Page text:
Hidden treasures amid the hills

Northern Cape

Mention the Northern Cape and what comes to mind? The biggest province in the country, empty, desert-like and maybe some flowers in spring.

And as part of a tour group I was going to spend a whole week there.

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Springbok - 120913 - a watering hole used by the Anglos during the Anglo-Boer war  between Springbok and Bowesdorp . The area was fenced off using old gun barrels which can still be seen in the rocks today. - Photo: Matthew JordaanSpringbok - 120913 - sarah Bezuidenhout, 72, the blind singer of the Concordia Traditional Band, and Magdalene Cloete, 65, sitting by a fire outside a function in Springbok (sitting with her are Terrick Bran, 5 months, and Anna Brand, 76) - Photo: Matthew Jordaan

Seven days and 3 000km later – from Kimberley to Upington via Springbok and Port Nolloth – I discovered a new country.

The wide open spaces struck me immediately as we headed out of Kimberley towards Carnarvon. We passed hardly any cars on the N12 and started heading back down south. The landscape of low shrubs and rolling hills stretched for miles in every direction as we kept driving closer and closer to the middle of nowhere.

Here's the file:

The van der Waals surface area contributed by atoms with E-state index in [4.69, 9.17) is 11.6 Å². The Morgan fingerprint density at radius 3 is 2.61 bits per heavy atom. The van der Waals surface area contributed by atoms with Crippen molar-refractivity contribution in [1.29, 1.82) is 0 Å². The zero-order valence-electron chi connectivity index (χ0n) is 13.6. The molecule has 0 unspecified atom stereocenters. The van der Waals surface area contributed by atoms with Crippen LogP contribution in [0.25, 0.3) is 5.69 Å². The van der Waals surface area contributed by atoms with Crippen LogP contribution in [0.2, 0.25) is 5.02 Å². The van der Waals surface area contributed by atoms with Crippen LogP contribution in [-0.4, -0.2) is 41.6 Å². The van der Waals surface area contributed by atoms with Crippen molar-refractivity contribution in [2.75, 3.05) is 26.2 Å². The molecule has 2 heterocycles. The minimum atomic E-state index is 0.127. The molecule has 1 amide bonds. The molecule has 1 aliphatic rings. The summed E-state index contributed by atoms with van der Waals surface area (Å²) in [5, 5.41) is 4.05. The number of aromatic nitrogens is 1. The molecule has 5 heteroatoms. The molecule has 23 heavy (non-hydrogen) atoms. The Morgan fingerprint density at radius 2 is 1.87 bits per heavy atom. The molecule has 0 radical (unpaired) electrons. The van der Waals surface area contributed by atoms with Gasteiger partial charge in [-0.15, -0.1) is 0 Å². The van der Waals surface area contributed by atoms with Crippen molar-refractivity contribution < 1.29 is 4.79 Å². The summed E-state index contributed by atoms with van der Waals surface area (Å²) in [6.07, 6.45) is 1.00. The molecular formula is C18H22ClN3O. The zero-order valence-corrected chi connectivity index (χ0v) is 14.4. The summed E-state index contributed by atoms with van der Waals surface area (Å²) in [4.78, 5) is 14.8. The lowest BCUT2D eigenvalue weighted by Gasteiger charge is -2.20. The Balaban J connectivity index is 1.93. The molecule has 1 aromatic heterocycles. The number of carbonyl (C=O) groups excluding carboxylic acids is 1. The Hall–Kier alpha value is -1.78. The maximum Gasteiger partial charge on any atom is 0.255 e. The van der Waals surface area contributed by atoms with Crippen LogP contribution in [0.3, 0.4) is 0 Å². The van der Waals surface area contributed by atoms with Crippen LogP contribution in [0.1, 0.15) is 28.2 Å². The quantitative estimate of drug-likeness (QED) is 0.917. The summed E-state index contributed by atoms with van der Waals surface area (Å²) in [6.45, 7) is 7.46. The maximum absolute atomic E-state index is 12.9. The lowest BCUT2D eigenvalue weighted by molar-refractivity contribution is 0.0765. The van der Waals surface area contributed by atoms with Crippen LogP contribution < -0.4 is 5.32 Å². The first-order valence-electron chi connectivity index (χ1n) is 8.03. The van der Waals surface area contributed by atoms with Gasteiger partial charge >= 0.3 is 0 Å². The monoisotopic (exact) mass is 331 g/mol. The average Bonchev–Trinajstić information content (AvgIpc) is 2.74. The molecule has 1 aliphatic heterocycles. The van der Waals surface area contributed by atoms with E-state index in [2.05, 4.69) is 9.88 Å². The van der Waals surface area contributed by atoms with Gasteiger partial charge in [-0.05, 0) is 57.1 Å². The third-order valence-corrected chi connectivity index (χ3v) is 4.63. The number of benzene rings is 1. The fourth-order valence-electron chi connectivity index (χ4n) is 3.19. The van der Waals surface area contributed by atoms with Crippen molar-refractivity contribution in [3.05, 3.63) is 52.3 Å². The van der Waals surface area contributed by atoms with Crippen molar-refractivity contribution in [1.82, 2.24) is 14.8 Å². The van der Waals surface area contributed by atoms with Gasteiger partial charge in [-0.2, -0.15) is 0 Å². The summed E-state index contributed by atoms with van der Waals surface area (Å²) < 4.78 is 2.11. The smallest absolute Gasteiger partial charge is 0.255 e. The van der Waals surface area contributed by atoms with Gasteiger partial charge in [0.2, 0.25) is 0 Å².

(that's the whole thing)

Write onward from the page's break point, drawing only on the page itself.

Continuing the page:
The Northern Cape is marketed as an extreme destination, or a flower destination, or a place where diamonds come from, but for me it is a place of hidden treasures.

Starting in Britstown, which is a small community with more sheep than people, I came across a small café that apart from selling hot chips and a plethora of bric-a-brac including rather freaky mannequins and dolls, also runs something special in the adjoining house.

The Gentlecare Care Facility caters for the sick who are homeless or who cannot receive proper care at home. Many of the people at Gentlecare are dying.

I met Ingrid Carter who has been living there for the past six months. She initially arrived with her husband who was terminally ill with cancer, and has died. Carter herself is wheelchair-bound after being paralysed after a back operation. Originally from Table View, she now calls Britstown home.

As I was leaving, Carter clasped my hand in both of hers, smiled up at me and said: “Send my love to Cape Town for me.”

Just outside Carnarvon, if you venture 40km down a gravel road (just past the middle of nowhere), is the site for one of the most exciting projects in South Africa, SKA, or the Square Kilometre Array.

Clouds of dust were being kicked up by trucks carting dirt around the Muisdam farm, readying the site for the next phase of the installation of the radio telescopes.

The giant KAT-7 dishes towered above me while I tried to remain focused on what was being described by one of the astronomers, but these astonishing dishes had my all my attention.

They danced along with perfect timing, swooping, and rotating as they scoured the skies. I have seen countless pictures of them but actually standing below them was breathtaking.